But what does all this mean in terms of performance? Pros need to know if the computer does the job, and when it comes to Photoshop and Adobe apps, you'll still be in emulation. A G5 runs Photoshop way faster than the Intel-based machines, other improvements notwithstanding. We aren't scheduled to see universal Adobe Creative Suite apps until well into 2007.
Universal apps will see a speed boost. Head-to-head tests are just now being performed between a Quad Core G5 and a Quad Core Intel. They are showing a marginal improvement in those processes that are honed for the Intel chips. But not all processes are, and overall, the G5 remains the most solid machine to have.
Moreover, the cost of upgrading your machine will likely be more than just the cost of the box. Looking at various specifications, it seems like graphics cards from the PCI-Express Dual-Core G5 Power Macs will not work in the Mac Pro. Nor will standard Windows PC graphics cards work in the Mac Pro. Also, there is no support for SLI on the Mac Pro.
The costs continue when it comes to the better RAM. The 667MHz ECC PC-5300 buffered SDRAM required for the Mac Pro currently costs around $2,000-2,500 for 8GB. For about the same amount of money, you can set up your Quad-Core G5 with 16GB of ECC memory. So if you need to delve into Photoshop for serious work, or run multiple non-universal apps at the same time, 2x as much memory in a PPC G5 is the clear winner here.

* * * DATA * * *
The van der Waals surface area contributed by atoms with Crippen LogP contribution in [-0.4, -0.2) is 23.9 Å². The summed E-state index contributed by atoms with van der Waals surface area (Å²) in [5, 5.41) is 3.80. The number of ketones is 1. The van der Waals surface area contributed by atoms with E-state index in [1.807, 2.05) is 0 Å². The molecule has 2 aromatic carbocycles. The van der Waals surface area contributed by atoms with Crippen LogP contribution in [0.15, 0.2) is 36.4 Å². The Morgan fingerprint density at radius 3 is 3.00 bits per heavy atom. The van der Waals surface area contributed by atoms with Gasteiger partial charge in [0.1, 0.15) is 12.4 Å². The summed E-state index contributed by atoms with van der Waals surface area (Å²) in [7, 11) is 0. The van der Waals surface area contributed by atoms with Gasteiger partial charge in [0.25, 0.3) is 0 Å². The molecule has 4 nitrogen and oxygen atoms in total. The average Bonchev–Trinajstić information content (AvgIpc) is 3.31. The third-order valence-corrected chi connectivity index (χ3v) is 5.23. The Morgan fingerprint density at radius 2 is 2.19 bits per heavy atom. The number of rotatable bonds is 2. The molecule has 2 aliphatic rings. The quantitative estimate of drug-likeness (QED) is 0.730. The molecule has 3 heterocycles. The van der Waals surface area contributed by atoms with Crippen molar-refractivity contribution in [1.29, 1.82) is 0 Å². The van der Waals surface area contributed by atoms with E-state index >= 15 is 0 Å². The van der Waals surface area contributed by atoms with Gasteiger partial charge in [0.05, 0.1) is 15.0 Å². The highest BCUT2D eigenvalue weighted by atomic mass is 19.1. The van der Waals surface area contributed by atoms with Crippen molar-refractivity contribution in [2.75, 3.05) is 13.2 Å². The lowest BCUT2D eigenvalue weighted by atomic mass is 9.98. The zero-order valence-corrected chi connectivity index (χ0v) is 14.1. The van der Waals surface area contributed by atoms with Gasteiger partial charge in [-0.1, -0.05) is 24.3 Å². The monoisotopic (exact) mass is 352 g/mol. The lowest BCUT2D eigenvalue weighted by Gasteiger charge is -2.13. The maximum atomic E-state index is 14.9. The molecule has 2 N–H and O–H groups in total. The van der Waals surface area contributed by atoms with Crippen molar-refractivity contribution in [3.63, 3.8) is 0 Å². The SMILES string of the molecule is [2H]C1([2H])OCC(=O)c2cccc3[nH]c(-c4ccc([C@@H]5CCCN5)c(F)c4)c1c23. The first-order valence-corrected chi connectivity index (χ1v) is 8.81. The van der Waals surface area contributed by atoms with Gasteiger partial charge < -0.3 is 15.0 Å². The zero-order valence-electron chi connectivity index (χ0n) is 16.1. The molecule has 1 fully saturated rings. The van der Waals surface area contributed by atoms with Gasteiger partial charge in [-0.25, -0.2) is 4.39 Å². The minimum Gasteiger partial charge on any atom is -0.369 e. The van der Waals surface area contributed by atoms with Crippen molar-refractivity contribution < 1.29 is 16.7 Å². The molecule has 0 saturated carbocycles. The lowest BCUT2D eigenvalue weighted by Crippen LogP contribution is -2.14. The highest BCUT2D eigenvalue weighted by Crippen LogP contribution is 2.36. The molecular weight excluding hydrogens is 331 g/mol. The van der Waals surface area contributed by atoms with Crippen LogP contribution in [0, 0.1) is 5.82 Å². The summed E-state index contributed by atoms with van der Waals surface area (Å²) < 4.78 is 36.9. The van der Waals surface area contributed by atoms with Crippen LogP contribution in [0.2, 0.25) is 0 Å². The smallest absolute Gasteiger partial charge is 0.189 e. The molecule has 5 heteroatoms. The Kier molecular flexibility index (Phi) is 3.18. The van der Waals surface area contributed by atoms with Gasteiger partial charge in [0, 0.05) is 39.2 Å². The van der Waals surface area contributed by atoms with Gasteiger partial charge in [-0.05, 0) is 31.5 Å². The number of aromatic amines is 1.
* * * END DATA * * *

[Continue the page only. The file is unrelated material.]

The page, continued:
When Apple introduced the "gumdrop" iMac with only USB ports and no planned expansion capability, that was a big leap into the unknown and it paid off handsomely, with amazingly inexpensive and powerful machines. These Intel-based Mac Pro machines are not the bold steps into the future that Apple has taken in the past. But with a whole pro industry counting on their machines to work every day, small steps are just what the doctor ordered.